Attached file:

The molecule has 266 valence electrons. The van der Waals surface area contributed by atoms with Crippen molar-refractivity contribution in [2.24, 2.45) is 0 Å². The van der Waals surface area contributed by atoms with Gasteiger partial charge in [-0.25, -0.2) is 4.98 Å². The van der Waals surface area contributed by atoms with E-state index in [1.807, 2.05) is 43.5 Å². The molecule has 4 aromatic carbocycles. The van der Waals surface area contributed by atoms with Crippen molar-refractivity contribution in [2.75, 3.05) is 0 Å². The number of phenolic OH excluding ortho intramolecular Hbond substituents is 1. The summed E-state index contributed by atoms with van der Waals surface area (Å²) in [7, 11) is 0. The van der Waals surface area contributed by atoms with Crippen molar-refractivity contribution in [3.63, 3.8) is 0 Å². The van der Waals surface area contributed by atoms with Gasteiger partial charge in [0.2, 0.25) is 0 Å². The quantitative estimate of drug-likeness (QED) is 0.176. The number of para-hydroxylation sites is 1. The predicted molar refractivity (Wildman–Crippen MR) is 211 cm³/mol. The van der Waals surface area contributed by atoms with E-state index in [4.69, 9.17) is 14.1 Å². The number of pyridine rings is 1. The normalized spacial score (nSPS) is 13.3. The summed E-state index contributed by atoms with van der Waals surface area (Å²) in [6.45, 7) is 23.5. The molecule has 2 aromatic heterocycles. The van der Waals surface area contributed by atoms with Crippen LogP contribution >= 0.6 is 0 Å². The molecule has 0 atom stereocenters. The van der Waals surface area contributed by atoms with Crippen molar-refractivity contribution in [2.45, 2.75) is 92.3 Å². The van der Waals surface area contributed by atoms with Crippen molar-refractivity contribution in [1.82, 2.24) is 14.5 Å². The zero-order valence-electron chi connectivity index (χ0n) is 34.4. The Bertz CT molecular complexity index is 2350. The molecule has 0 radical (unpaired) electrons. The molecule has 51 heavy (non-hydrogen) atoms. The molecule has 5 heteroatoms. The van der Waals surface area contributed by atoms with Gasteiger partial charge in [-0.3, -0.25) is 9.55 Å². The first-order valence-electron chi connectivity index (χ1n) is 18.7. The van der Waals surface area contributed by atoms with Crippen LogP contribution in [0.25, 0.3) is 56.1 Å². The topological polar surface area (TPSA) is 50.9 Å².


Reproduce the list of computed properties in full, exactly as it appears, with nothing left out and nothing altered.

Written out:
The molecule has 266 valence electrons. The van der Waals surface area contributed by atoms with Crippen molar-refractivity contribution in [2.24, 2.45) is 0 Å². The van der Waals surface area contributed by atoms with Gasteiger partial charge in [-0.25, -0.2) is 4.98 Å². The van der Waals surface area contributed by atoms with E-state index in [1.807, 2.05) is 43.5 Å². The molecule has 4 aromatic carbocycles. The van der Waals surface area contributed by atoms with Crippen molar-refractivity contribution in [2.75, 3.05) is 0 Å². The number of phenolic OH excluding ortho intramolecular Hbond substituents is 1. The summed E-state index contributed by atoms with van der Waals surface area (Å²) in [7, 11) is 0. The van der Waals surface area contributed by atoms with Crippen molar-refractivity contribution in [3.63, 3.8) is 0 Å². The van der Waals surface area contributed by atoms with Gasteiger partial charge in [0.2, 0.25) is 0 Å². The quantitative estimate of drug-likeness (QED) is 0.176. The number of para-hydroxylation sites is 1. The predicted molar refractivity (Wildman–Crippen MR) is 211 cm³/mol. The van der Waals surface area contributed by atoms with E-state index in [4.69, 9.17) is 14.1 Å². The number of pyridine rings is 1. The normalized spacial score (nSPS) is 13.3. The summed E-state index contributed by atoms with van der Waals surface area (Å²) in [6.45, 7) is 23.5. The molecule has 2 aromatic heterocycles. The van der Waals surface area contributed by atoms with Crippen LogP contribution >= 0.6 is 0 Å². The molecule has 0 atom stereocenters. The van der Waals surface area contributed by atoms with Crippen molar-refractivity contribution in [2.45, 2.75) is 92.3 Å². The van der Waals surface area contributed by atoms with Crippen molar-refractivity contribution in [1.82, 2.24) is 14.5 Å². The zero-order valence-electron chi connectivity index (χ0n) is 34.4. The Bertz CT molecular complexity index is 2350. The molecule has 0 radical (unpaired) electrons. The molecule has 51 heavy (non-hydrogen) atoms. The molecule has 5 heteroatoms. The van der Waals surface area contributed by atoms with Gasteiger partial charge in [-0.3, -0.25) is 9.55 Å². The first-order valence-electron chi connectivity index (χ1n) is 18.7. The van der Waals surface area contributed by atoms with Crippen LogP contribution in [0.25, 0.3) is 56.1 Å². The topological polar surface area (TPSA) is 50.9 Å².